NEW ORLEANS - As in past years, labor attorney Eve Marie Stocker plans to fly from Virginia to New Orleans for Mardi Gras, ride costumed on a float with her mother in the all-female Krewe of Iris parade and catch up with family and friends.
This year, however, she says the mission takes on a serious note: New Orleans, venturing into an uncertain Mardi Gras season after Hurricane Katrina, needs a successful celebration to get its sputtering economy started - and give its storm-shocked residents a break.
"Mardi Gras is a compass," said Stocker, a former New Orleans resident. "This is what's normal for the city, and everyone needs a little bit of normalcy."
Mardi Gras, which always holds a bit of mystery for outsiders with its fun, frolic and debauchery, is a mystery itself this year for New Orleans, where an estimated two-thirds of its half-million, pre-Katrina populace remains elsewhere.
While participants often number more than 1 million, and the typical economic impact is pegged at $1 billion, no one really knows what to expect.
It's tricky for out-of-towners to make plans because hotel rooms remain clogged with storm evacuees and recovery workers, a sharply reduced number of airline seats into New Orleans are in high demand and restaurants are struggling with labor shortages to get back in business.
Any infusion of cash will be welcome in a city that saw most of its tax base washed away by Katrina on Aug. 29 and the ensuing flooding after levees broke. Basic services, such as police protection and firefighting, are being held together with a $120 million federal loan that will provide funding only until spring.
Because of tight money, this year's Mardi Gras has been scaled back from its usual 12 or so days to eight, starting on Feb. 18 and culminating Feb. 28, or Fat Tuesday. For the first time in 150 years of Carnival, the city is looking to corporate sponsors to underwrite the celebration.
Stephen Perry, president of the New Orleans Metropolitan Convention and Visitors Bureau, said he's hoping for an economic boost along the lines of a Super Bowl, which brought in an estimated $400 million during its last visit to New Orleans in 2002.
"We're expecting not only a lot of out-of-state tourists, but a lot of New Orleans residents to drive in with their families," Perry said. "It may not be the largest, but it will be the most emotional and important of all our Mardi Gras."
Big or not, Mardi Gras will kick off the return of the tourist and convention business to New Orleans. The next big event will be the Jazz & Heritage Festival in late April and early May.
The city, whose giant convention center is still a couple of months away from reopening, is expected to see only about one-quarter of its typical convention business in 2006. Convention officials have said that Katrina's strike, which wiped out four months of the meetings business in 2005, cost the region's economy $3.5 billion last year alone in lost business.
"Mardi Gras will be the launch pad," Perry said.
But questions remain, the first being how many hotel rooms will be available for visitors. The federal government, which originally wanted evacuees out of hotels by November, has pushed backed the date on several occasions.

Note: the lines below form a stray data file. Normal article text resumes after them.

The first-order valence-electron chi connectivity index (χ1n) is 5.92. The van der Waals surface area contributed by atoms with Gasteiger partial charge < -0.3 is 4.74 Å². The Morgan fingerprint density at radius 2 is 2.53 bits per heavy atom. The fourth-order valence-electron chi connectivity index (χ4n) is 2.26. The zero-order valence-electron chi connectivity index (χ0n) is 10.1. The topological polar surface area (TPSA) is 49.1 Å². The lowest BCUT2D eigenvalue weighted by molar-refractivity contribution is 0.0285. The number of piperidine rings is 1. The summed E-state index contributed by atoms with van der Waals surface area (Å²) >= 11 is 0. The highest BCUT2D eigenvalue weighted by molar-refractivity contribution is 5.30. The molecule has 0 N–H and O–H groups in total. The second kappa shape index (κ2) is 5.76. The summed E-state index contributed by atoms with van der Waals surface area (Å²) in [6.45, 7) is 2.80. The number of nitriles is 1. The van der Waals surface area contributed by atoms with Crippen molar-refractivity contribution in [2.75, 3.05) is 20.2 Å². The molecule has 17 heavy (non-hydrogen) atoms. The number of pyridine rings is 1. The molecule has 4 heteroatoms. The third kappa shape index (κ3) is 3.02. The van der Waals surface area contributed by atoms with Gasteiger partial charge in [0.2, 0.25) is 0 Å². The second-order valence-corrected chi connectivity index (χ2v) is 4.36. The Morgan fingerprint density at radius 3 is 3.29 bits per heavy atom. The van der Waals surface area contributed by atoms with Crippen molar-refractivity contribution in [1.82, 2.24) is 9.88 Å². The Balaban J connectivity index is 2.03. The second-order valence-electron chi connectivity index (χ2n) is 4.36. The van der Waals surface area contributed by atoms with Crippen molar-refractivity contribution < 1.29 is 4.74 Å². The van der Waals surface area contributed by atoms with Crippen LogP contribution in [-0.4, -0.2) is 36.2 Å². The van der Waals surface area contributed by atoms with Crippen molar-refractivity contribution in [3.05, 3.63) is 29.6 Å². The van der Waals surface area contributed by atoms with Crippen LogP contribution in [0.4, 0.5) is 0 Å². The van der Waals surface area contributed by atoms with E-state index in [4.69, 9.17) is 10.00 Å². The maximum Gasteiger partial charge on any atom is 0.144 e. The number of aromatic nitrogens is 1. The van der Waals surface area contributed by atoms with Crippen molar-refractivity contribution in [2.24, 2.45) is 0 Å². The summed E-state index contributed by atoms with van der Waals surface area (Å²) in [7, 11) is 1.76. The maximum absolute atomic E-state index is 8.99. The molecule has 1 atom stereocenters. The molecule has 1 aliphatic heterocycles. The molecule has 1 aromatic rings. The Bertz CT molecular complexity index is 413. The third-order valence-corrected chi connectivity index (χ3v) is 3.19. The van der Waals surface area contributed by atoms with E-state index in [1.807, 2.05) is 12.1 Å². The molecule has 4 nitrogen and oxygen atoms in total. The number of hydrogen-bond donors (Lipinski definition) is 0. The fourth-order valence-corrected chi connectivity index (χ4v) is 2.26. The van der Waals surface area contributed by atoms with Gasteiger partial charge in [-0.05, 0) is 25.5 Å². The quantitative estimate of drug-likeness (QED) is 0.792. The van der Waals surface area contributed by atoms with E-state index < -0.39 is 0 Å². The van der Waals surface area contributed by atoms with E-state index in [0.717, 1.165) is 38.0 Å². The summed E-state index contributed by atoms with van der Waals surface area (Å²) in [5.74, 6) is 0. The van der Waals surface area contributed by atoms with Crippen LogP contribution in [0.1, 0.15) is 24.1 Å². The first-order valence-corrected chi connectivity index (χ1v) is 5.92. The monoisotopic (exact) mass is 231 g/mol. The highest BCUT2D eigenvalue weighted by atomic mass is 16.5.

At the start of February, 22,000 of the New Orleans area's 38,000 pre-Katrina rooms were usable. Of those, 14,000 were taken by evacuees and disaster-assistance workers. Another 6,000 are expected to come on line by Mardi Gras.
"We don't expect that to be a major problem," Perry said.
Frank Quinn, sales director for New Orleans Fine Hotels Inc., which owns 10 hotels in the city, said his company is marketing about 20 percent of its 2,000 rooms for Mardi Gras while trying to complete renovations on others not used since Katrina.
"We're seeing a strong demand for Mardi Gras and every other day," Quinn said. "People want to see the city, support it, as well as see the devastation."
Louis Armstrong International Airport, currently running less than half of its 166 daily pre-Katrina flights, expects large crowds, though it's uncertain how many will be pure revelers.
"Everything's been full since the storm," said airport spokeswoman Michelle Duffourc. "We expect it to remain full and be even more full."
Southwest Airlines, the airport's largest carrier before Katrina, is adding 18 flights in and out of New Orleans to Orlando, Houston and Dallas from Feb. 24 through March 4 to handle Mardi Gras travelers. "The forward bookings are looking good," said Southwest spokeswoman Paula Berg. "Within a few days of announcing the flights, they were beginning to fill in nicely."
The city's famed food scene is also struggling to regain its footing.
Before the storm, metropolitan New Orleans had 3,414 restaurants that generated $2.1 billion in annual sales, according to the Louisiana Restaurant Association. Since Katrina, roughly one-third of those restaurants have reopened, the association said.
Veteran New Orleans restaurant critic Tom Fitzmorris counts nearly 140 restaurants running in Mardi Gras-oriented areas of the Central Business District, French Quarter and Uptown New Orleans, though many are operating with limited menus and shorter hours.
"Staffing is still our biggest single issue," said LRA vice president Tom Weatherly, "But restaurateurs understand the challenge. They understand the market. They understand they not only need it, but the city needs it too."
Besides Stocker, another visitor who can't wait to get to New Orleans is Bryant Lawler, a state attorney in Albany, N.Y., who'll attend his fifth Mardi Gras this year. He and his wife like the city so much they've bought a house here. Lucky for them, the storm-related damage was minimal.
"Whenever we go to Mardi Gras, we're overwhelmed by the hospitality," Lawler said. "We'd do anything to repay that."
On the Net
City of New Orleans tourism site: www.NewOrleansOnline.com
The New Orleans Menu: www.nomenu.com